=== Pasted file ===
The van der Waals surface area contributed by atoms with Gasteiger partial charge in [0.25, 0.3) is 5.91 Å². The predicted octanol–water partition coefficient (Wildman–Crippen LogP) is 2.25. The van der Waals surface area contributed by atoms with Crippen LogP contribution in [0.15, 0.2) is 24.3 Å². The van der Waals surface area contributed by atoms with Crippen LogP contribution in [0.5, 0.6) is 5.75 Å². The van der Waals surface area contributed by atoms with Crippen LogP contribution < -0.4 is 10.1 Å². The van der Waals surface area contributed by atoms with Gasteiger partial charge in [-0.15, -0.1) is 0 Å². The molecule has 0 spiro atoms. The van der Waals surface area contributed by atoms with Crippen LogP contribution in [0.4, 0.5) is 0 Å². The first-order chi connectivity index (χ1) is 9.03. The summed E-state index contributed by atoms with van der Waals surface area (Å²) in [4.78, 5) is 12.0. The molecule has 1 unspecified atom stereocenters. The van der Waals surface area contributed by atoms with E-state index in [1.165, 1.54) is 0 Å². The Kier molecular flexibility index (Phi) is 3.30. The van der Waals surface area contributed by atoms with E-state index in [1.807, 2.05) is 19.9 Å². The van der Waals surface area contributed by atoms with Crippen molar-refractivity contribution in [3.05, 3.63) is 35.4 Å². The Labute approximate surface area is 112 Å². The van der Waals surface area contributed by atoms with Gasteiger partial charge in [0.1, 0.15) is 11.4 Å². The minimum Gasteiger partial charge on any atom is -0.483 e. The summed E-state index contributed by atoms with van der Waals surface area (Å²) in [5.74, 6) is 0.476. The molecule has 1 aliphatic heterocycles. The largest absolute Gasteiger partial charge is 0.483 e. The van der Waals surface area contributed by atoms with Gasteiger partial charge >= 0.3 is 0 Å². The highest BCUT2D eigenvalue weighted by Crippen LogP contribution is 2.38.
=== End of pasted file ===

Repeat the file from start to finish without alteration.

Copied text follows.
The van der Waals surface area contributed by atoms with Gasteiger partial charge in [0.25, 0.3) is 5.91 Å². The predicted octanol–water partition coefficient (Wildman–Crippen LogP) is 2.25. The van der Waals surface area contributed by atoms with Crippen LogP contribution in [0.15, 0.2) is 24.3 Å². The van der Waals surface area contributed by atoms with Crippen LogP contribution in [0.5, 0.6) is 5.75 Å². The van der Waals surface area contributed by atoms with Crippen LogP contribution < -0.4 is 10.1 Å². The van der Waals surface area contributed by atoms with Gasteiger partial charge in [-0.15, -0.1) is 0 Å². The molecule has 0 spiro atoms. The van der Waals surface area contributed by atoms with Crippen LogP contribution in [0.4, 0.5) is 0 Å². The first-order chi connectivity index (χ1) is 9.03. The summed E-state index contributed by atoms with van der Waals surface area (Å²) in [4.78, 5) is 12.0. The molecule has 1 unspecified atom stereocenters. The van der Waals surface area contributed by atoms with E-state index in [1.165, 1.54) is 0 Å². The Kier molecular flexibility index (Phi) is 3.30. The van der Waals surface area contributed by atoms with E-state index in [1.807, 2.05) is 19.9 Å². The van der Waals surface area contributed by atoms with Crippen molar-refractivity contribution in [3.05, 3.63) is 35.4 Å². The Labute approximate surface area is 112 Å². The van der Waals surface area contributed by atoms with Gasteiger partial charge in [0.1, 0.15) is 11.4 Å². The minimum Gasteiger partial charge on any atom is -0.483 e. The summed E-state index contributed by atoms with van der Waals surface area (Å²) in [5.74, 6) is 0.476. The molecule has 1 aliphatic heterocycles. The largest absolute Gasteiger partial charge is 0.483 e. The van der Waals surface area contributed by atoms with Gasteiger partial charge >= 0.3 is 0 Å². The highest BCUT2D eigenvalue weighted by Crippen LogP contribution is 2.38.